With our unseasonably warm weather in March and then four to eight inches of snow on April 23rd, the fruit farmers are not going to have a bumper crop this year.  As I look across my yard to the neighbor’s apple trees I see very little fruit!

Can the same scenario play over in our lives?  Have you had a season of fruitlessness in your Christian walk, or are you in one right now?  To answer the latter question, ask yourself this question: has there been a previous time in my life when I was walking closer to the Lord and my life was more fruitful? If so, it might be a good time to look at the facts surrounding the situation.

Fact for 2012 fruit trees:

  1. The warm weather came too soon forcing the blossoms to bloom early.
  2. The cold weather came after the buds were forming and killed them
  3. No fruit

Fact for the Christian “fruit tree”:

  1. There can be wonderful seasons of hot preaching and warm hearts that produce the early signs of possible fruit.
  2. Satan has a real knack of freezing out the buds when our hearts turn cold
  3. The same result: no fruit

However, there are some major differences between the tree and the Christian.  For the farmer, he has no control over the weather; for the Christian, a cold heart can be stopped by an act of the will.  Satan whispers in our ears that the preaching doesn’t really apply to our lives or that the preacher is meddling :), and we turn our backs to God’s gentle prodding.  What do you think happens when the sheep are gently prodded but choose to stay on the wrong path?  The shepherd prods harder – the same is true of our Great Shepherd.  Sometimes Satan’s whispers cause the fierce arctic winds of bitterness to blow in and freeze our hearts.  I’ve heard it said that “idle hands are the devil’s playground.”  The same is true of a bitter spirit.  No wonder  Heb 12:15 says “Looking diligently lest any man fail of the grace of God; lest any root of bitterness springing up trouble you, and thereby many be defiled;”  There is nothing more deadly to the possible fruit bearing Christian than a bitter spirit.  Sad to say, it often becomes our blind spot.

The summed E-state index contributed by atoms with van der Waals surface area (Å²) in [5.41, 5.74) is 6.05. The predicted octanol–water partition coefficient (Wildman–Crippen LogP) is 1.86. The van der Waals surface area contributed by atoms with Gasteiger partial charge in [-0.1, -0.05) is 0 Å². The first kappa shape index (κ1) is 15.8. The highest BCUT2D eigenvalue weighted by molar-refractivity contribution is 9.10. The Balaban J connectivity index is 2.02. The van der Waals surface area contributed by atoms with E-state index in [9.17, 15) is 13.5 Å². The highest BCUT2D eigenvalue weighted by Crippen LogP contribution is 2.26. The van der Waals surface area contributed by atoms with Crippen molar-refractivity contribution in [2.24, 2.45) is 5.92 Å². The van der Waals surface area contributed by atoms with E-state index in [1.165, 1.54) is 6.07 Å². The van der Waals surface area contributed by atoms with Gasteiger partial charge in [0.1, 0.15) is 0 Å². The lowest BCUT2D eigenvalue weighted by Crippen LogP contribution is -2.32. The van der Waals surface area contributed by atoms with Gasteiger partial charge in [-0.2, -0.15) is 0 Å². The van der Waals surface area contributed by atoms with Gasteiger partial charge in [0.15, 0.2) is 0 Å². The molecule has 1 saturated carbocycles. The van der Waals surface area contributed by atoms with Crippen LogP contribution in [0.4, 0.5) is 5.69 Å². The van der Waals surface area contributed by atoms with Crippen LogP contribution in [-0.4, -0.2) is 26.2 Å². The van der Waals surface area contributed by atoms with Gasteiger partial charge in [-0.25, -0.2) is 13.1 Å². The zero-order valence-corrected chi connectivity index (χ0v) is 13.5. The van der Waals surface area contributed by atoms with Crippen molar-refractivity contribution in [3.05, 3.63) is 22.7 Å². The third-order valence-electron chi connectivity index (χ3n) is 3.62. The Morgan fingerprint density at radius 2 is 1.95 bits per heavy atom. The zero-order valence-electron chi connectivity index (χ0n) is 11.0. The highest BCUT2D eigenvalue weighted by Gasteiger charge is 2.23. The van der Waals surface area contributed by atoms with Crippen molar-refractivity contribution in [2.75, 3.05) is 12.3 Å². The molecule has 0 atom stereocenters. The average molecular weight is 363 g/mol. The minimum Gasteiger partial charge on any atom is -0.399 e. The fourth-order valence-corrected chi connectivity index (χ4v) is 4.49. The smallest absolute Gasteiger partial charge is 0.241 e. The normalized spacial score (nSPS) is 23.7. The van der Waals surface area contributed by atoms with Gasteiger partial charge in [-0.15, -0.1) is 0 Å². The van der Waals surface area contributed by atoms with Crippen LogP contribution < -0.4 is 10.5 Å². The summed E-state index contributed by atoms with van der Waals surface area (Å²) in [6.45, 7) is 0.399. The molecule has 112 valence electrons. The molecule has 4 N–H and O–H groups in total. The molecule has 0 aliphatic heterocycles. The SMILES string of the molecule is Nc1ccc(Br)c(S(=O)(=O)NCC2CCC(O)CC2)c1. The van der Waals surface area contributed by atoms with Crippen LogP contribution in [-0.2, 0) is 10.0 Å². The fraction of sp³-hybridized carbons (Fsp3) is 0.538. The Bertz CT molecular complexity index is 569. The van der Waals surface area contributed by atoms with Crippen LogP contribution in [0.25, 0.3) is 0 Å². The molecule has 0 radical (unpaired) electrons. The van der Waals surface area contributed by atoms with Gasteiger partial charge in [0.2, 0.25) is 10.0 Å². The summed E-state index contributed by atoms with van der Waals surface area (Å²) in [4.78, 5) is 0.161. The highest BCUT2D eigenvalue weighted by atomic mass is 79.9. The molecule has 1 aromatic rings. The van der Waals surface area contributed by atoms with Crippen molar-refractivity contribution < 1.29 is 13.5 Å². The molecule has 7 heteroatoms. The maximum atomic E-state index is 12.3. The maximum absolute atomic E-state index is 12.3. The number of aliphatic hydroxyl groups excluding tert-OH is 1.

Another major difference is timing: the farmer must wait a full twelve months for another harvest; the Christian can stop the season of bitter cold whenever he or she chooses.  (I must add that there are times when the fight takes longer.  It may be because of our history of “coldness” and God needs to keep us in the trial longer to teach us.  However, there will be “sweet release” in God’s time if we stay on His path. See 2 Sam 24.)

The only solution for the fruit farmer is to plead with God over his crops.  As a Christian, we have two weapons in our defense against the deadly freeze: prayer and surrender.

  1. We must stay close to the heart of God in prayer.   “And He walks with me and He talks with me…” and I talk to Him.  Stay in touch with the Good Shepherd.  Talk to Him often and allow Him to speak to you through His Word.  No one likes a one-way conversation, including our Heavenly Father!
  2. Yield to His way.  This is the most difficult part of the Christian walk, but do know that a genuine walk with the Lord IS a walk of constant yielding.  When is it hardest to yield – ALWAYS!  We must yield because there is a difference of opinion between ourselves and God:  His path is not the path we want to take.  Unfortunately, we like our sins.  Notice I said WE!!  I see it all too clearly among my own branches!  Yielding requires us to be dead to self.  That’s tough, but if we could only see the blessed fruit hanging abundantly upon our branches because we HAVE yielded, we would never hesitate.  The other unfortunate factor is that we do walk by faith – the yielding of our heart’s will must come before the yield of abundant fruit!  Don’t take my word for it – look in the Book.  Just take a look at Psalm 119 and see all the blessings that are promised to the one who yields and follows.